Gleason captures a time when courtship was full of sweet surprises.
Like Grandma Moses, eighty-four-year-old Chuck Gleason found his talent later in life. Gleason uses his own marriage of six decades to shape his novel, Collision Course, the sweet story of Lincoln Comstock and Keli Holloway’s collision in college and the course of their relationship.
Life at the small Ohio college Denison University is depicted well; it is easy to imagine students walking to and from class with the Appalachian Mountains in the background. Though the novel revolves around the characters’ romance, Gleason also includes rich subplots about Lincoln’s pursuit of a varsity letter and Keli’s writing and reporting career. Such details realistically depict how students adjust to their newfound independence, the realities of college classes, and how they learn to drop their insecurities and find themselves.
College is a time for students to take exciting classes, meet new people, and learn about themselves. Gleason’s protagonists learn a lot about themselves at Denison. Though Lincoln first follows the lead of his boisterous and woman-crazy roommate, Hud, he soon realizes that insulting Keli has the opposite of the effect he desires. Romance is not a straight-and-narrow path. Keli doesn’t even like Lincoln at first, thanks to a bad interaction in a creative writing class. The characters collide, veer around one another, and come back together. Though a happy ending seems plausible, the plot is forever twisting.
Some of the dialogue in the book feels dated. For example, when Lincoln and Hud discuss the women and their “outstanding anatomy,” they use words like “derrière.” An over-the-top character like Hud wouldn’t be so restrained with his observations. And there are some clichés in the text, including this one: “When the going gets tough, the tough get going.” On a more positive note, the book offers some humorous moments, particularly involving Keli. When Lincoln asks Keli if it’s true that one of her love interests, Webb, broke things off with her, she sharply responds by saying, “The truth is I dumped him. In fact, I dumped him right into a very cold swimming pool.” Keli transforms from a shy young girl into a strong, independent woman focused on her writing career.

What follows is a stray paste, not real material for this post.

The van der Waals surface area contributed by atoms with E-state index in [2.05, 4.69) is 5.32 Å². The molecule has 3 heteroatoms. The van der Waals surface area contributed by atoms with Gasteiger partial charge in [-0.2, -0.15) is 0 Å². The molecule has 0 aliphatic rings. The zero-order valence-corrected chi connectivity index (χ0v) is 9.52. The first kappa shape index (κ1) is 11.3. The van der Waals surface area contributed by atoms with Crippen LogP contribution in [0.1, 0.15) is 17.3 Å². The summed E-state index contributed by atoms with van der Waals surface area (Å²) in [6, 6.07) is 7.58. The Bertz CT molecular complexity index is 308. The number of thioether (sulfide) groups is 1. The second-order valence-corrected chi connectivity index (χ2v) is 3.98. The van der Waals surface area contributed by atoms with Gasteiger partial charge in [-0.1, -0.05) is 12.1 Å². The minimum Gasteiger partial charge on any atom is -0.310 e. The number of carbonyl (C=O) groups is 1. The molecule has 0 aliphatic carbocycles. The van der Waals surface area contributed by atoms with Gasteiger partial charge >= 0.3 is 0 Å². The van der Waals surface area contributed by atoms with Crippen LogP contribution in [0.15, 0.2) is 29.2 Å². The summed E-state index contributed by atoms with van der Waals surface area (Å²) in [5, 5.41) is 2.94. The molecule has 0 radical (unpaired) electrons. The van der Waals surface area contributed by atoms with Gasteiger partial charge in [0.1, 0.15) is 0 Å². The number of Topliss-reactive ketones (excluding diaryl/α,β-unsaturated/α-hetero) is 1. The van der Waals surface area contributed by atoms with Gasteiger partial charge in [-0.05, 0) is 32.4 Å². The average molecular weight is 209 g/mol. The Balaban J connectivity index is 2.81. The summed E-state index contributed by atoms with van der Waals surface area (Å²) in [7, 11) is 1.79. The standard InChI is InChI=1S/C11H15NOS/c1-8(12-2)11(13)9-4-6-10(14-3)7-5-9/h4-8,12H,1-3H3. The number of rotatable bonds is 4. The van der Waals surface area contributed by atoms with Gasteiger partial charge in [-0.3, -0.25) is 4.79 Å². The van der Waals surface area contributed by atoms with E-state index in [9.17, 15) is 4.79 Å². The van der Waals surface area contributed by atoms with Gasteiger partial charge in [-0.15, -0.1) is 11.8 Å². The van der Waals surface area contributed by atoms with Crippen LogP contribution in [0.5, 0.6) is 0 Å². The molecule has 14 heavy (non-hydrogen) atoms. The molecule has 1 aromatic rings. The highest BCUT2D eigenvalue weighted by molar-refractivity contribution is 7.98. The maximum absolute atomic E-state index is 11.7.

Lincoln soon realizes that he needs to “be himself and not some image created by Hud Collins.” However, this realization is not demonstrated or explained. Instead, Gleason often tells more than shows the characters’ progress, and the novel focuses more on plot than character development. Secondary characters often seem two-dimensional. For example, Webb boldly tells Keli that she should take birth control pills. This seems brash and unrealistic.
Like the warm light of the cabin on the book’s cover, there is something comforting about a classic love story. Romantics looking for a wholesome story will be drawn to these characters. Gleason captures a time when courtship was full of sweet surprises.